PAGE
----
Quantifying lignin and carbohydrate composition of corn (Zea mays L.) is important to support the emerging cellulosic biofuels industry. Therefore, field studies with 0 or 100 % stover removal were established in Alabama and South Carolina as part of the Sun Grant Regional Partnership Corn Stover Project. In Alabama, cereal rye (Secale cereale L.) was also included as an additional experimental factor, serving as a winter cover crop.
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Many questions have surfaced regarding short-and long-term impacts of corn (Zea mays L.) residue removal for use in the biofuels industry. To address these concerns, a field study was established in eastern South Dakota in 2000 using no-till soil management within a 2-yr corn/soybean [Glycine max (L.) Merr.] rotation.
The use of corn for ethanol production in the United States quintupled between 2001 and 2009, generating concerns that this could lead to the conversion of forests and grasslands around the blobe, known as indirect land-use change (iLUC). Estimates of iLUC and related "food versus fuel" concerns rest on the assumption that the corn used for ethanol production in the United States would come primarily from displacing corn exports and land previously used for other crops.
The harvest of corn stover or herbaceous crops as feedstocks for bioenergy purposes has been shown to have significant benefits from energy and climate change perspectives. There is a potential, however, to adversely impact water and soil quality, especially in Midwestern states where the biomass feedstock production would predominantly occur.
National interests in greater energy independence, concurrent with favorable market forces, have driven increased production of corn-based ethanol in the United States and research into the next generation of biofuels. The trend is changing the national agricultural landscape and has raised concerns about potential impacts on the nation?s water resources. This report examines some of the key issues and identifies opportunities for shaping policies that help to protect water resources.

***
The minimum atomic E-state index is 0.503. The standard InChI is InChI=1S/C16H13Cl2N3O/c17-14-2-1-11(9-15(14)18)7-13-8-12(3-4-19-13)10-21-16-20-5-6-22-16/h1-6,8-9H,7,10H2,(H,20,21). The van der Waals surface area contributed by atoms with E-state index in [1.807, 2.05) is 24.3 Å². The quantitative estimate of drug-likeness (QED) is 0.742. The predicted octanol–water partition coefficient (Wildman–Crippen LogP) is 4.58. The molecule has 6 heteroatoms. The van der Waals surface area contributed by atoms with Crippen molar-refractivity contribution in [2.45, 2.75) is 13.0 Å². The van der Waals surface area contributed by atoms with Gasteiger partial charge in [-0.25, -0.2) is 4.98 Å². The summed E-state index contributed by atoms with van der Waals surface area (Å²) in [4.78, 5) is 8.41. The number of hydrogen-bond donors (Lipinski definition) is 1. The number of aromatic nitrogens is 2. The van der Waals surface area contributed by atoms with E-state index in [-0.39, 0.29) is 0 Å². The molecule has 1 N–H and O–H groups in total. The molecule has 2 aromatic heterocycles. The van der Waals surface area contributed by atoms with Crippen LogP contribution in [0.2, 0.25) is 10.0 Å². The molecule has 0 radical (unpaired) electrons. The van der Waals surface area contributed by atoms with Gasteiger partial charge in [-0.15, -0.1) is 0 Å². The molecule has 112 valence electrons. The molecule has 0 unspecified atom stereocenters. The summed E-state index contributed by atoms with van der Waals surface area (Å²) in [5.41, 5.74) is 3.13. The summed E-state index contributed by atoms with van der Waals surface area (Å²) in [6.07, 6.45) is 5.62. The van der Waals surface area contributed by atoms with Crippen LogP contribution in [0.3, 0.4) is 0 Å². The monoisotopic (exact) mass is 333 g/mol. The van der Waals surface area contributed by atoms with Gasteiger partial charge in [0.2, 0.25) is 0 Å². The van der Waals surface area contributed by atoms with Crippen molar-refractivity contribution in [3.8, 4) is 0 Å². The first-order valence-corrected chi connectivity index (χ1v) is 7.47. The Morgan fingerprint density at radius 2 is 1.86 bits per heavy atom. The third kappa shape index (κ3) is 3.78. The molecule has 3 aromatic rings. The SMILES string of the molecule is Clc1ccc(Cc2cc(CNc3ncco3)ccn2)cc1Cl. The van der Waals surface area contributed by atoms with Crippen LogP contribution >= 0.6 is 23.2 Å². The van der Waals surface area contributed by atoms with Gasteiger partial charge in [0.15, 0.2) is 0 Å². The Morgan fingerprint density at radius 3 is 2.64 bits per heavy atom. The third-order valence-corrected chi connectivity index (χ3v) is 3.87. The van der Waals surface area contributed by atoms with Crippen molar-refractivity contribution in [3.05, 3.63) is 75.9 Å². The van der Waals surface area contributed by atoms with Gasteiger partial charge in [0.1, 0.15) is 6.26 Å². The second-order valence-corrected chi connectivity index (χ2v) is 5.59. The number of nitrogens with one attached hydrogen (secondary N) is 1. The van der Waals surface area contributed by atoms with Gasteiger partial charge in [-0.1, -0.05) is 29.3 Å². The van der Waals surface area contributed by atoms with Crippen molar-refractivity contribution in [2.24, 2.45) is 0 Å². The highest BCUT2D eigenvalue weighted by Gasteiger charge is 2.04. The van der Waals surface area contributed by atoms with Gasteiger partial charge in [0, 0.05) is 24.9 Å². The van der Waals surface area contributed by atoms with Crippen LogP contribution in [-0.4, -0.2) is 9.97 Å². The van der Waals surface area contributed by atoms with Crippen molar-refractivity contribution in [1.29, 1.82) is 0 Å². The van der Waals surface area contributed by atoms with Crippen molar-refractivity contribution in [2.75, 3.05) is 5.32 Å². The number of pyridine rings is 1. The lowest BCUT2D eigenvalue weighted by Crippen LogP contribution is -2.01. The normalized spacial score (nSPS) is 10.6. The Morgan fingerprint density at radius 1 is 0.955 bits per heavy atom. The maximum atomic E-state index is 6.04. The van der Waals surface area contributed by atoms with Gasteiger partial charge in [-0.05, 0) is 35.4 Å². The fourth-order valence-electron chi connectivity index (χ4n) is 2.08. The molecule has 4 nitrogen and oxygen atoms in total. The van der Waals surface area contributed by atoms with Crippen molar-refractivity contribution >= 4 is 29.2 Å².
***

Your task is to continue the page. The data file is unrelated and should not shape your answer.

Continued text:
Power generation emits significant amounts of greenhouse gases (GHGs), mainly carbon dioxide (CO2). Sequestering CO2 from the power plant flue gas can significantly reduce the GHGs from the power plant itself, but this is not the total picture. CO2 capture and sequestration consumes additional energy, thus lowering the plant's fuel-to-electricity efficiency. To compensate for this, more fossil fuel must be procured and consumed to make up for lost capacity.
A methodology was developed to estimate quantities of crop residues that can be removed while maintaining rain or wind erosion at less than or equal to the tolerable soil-loss level. Six corn and wheat rotations in the 10 largest corn-producing states were analyzed. Residue removal rates for each rotation were evaluated for conventional, mulch/reduced, and no-till field operations.
This model was developed at Idaho National Laboratory and focuses on crop production. This model is an agricultural cultivation and production model, but can be used to estimate biomass crop yields.
Biomass is a significant contributor to the US economy--agriculture, forest and paper products, food and related products account for 5% of our GDP. While the forest products industry self generates some of their energy, other sectors are importers. Bioenergy can contribute to economic development and to the environment. Examples of bioenergy routes suggest that atmospheric carbon can be cycled through biofuels in carefully designed systems for sustainability. Significant potential exists for these options.
The Energy Independence and Security Act (EISA) of 2007 established specific targets for the production of biofuel in the United States. Until advanced technologies become commercially viable, meeting these targets will increase demand for traditional agricultural commodities used to produce ethanol, resulting in land-use, production, and price changes throughout the farm sector. This report summarizes the estimated effects of meeting the EISA targets for 2015 on regional agricultural production and the environment. Meeting EISA targets for ethanol production is estimated to expand U.S.